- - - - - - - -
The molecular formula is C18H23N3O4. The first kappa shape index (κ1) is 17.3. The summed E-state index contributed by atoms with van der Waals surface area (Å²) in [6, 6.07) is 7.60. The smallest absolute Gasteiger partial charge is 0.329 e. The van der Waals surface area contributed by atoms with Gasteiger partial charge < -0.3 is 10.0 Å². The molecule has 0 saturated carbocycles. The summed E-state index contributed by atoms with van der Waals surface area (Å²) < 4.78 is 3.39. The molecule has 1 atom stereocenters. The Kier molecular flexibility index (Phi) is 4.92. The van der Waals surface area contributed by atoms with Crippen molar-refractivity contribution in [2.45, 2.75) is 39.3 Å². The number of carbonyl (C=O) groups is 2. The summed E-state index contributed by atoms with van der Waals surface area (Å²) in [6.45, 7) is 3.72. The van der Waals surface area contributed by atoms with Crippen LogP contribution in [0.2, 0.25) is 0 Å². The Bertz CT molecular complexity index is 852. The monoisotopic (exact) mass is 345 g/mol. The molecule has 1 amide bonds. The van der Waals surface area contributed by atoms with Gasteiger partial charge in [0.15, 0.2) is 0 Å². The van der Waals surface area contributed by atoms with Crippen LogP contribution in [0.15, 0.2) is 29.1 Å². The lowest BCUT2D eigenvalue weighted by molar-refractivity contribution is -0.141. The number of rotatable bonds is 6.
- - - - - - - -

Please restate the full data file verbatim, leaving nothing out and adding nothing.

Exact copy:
The molecular formula is C18H23N3O4. The first kappa shape index (κ1) is 17.3. The summed E-state index contributed by atoms with van der Waals surface area (Å²) in [6, 6.07) is 7.60. The smallest absolute Gasteiger partial charge is 0.329 e. The van der Waals surface area contributed by atoms with Gasteiger partial charge < -0.3 is 10.0 Å². The molecule has 0 saturated carbocycles. The summed E-state index contributed by atoms with van der Waals surface area (Å²) < 4.78 is 3.39. The molecule has 1 atom stereocenters. The Kier molecular flexibility index (Phi) is 4.92. The van der Waals surface area contributed by atoms with Crippen molar-refractivity contribution in [2.45, 2.75) is 39.3 Å². The number of carbonyl (C=O) groups is 2. The summed E-state index contributed by atoms with van der Waals surface area (Å²) in [6.45, 7) is 3.72. The van der Waals surface area contributed by atoms with Crippen LogP contribution in [0.2, 0.25) is 0 Å². The Bertz CT molecular complexity index is 852. The monoisotopic (exact) mass is 345 g/mol. The molecule has 1 amide bonds. The van der Waals surface area contributed by atoms with Gasteiger partial charge in [0.15, 0.2) is 0 Å². The van der Waals surface area contributed by atoms with Crippen LogP contribution in [0.15, 0.2) is 29.1 Å². The lowest BCUT2D eigenvalue weighted by molar-refractivity contribution is -0.141. The number of rotatable bonds is 6.